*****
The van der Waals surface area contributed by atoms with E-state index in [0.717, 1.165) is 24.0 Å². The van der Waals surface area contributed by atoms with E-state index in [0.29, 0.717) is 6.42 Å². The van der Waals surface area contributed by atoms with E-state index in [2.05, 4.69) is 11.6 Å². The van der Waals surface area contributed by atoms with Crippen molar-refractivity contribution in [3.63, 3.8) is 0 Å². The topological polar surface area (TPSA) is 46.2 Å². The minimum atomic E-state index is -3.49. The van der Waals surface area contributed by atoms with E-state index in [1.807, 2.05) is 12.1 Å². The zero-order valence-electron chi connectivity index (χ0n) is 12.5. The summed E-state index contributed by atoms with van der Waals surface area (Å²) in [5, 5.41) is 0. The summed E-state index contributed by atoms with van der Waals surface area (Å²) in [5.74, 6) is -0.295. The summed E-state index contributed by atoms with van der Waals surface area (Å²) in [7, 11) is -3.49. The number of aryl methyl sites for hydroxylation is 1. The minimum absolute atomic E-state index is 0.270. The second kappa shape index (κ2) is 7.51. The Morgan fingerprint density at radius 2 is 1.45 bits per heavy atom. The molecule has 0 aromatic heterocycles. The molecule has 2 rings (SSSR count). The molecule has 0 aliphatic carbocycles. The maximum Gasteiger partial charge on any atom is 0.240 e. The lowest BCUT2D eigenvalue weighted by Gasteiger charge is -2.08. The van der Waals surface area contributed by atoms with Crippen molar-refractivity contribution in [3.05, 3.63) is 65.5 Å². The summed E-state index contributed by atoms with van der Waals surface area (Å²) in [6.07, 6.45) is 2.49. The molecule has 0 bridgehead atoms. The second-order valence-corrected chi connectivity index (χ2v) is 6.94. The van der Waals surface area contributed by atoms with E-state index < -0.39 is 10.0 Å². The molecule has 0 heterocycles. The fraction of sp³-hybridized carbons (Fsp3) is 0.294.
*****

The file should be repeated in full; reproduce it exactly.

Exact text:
The van der Waals surface area contributed by atoms with E-state index in [0.717, 1.165) is 24.0 Å². The van der Waals surface area contributed by atoms with E-state index in [0.29, 0.717) is 6.42 Å². The van der Waals surface area contributed by atoms with E-state index in [2.05, 4.69) is 11.6 Å². The van der Waals surface area contributed by atoms with Crippen molar-refractivity contribution in [3.63, 3.8) is 0 Å². The topological polar surface area (TPSA) is 46.2 Å². The minimum atomic E-state index is -3.49. The van der Waals surface area contributed by atoms with E-state index in [1.807, 2.05) is 12.1 Å². The zero-order valence-electron chi connectivity index (χ0n) is 12.5. The summed E-state index contributed by atoms with van der Waals surface area (Å²) in [5, 5.41) is 0. The summed E-state index contributed by atoms with van der Waals surface area (Å²) in [5.74, 6) is -0.295. The summed E-state index contributed by atoms with van der Waals surface area (Å²) in [7, 11) is -3.49. The number of aryl methyl sites for hydroxylation is 1. The minimum absolute atomic E-state index is 0.270. The second kappa shape index (κ2) is 7.51. The Morgan fingerprint density at radius 2 is 1.45 bits per heavy atom. The molecule has 0 aromatic heterocycles. The molecule has 2 rings (SSSR count). The molecule has 0 aliphatic carbocycles. The maximum Gasteiger partial charge on any atom is 0.240 e. The lowest BCUT2D eigenvalue weighted by Gasteiger charge is -2.08. The van der Waals surface area contributed by atoms with Crippen molar-refractivity contribution in [3.05, 3.63) is 65.5 Å². The summed E-state index contributed by atoms with van der Waals surface area (Å²) in [6.07, 6.45) is 2.49. The molecule has 0 bridgehead atoms. The second-order valence-corrected chi connectivity index (χ2v) is 6.94. The van der Waals surface area contributed by atoms with E-state index < -0.39 is 10.0 Å². The molecule has 0 heterocycles. The fraction of sp³-hybridized carbons (Fsp3) is 0.294.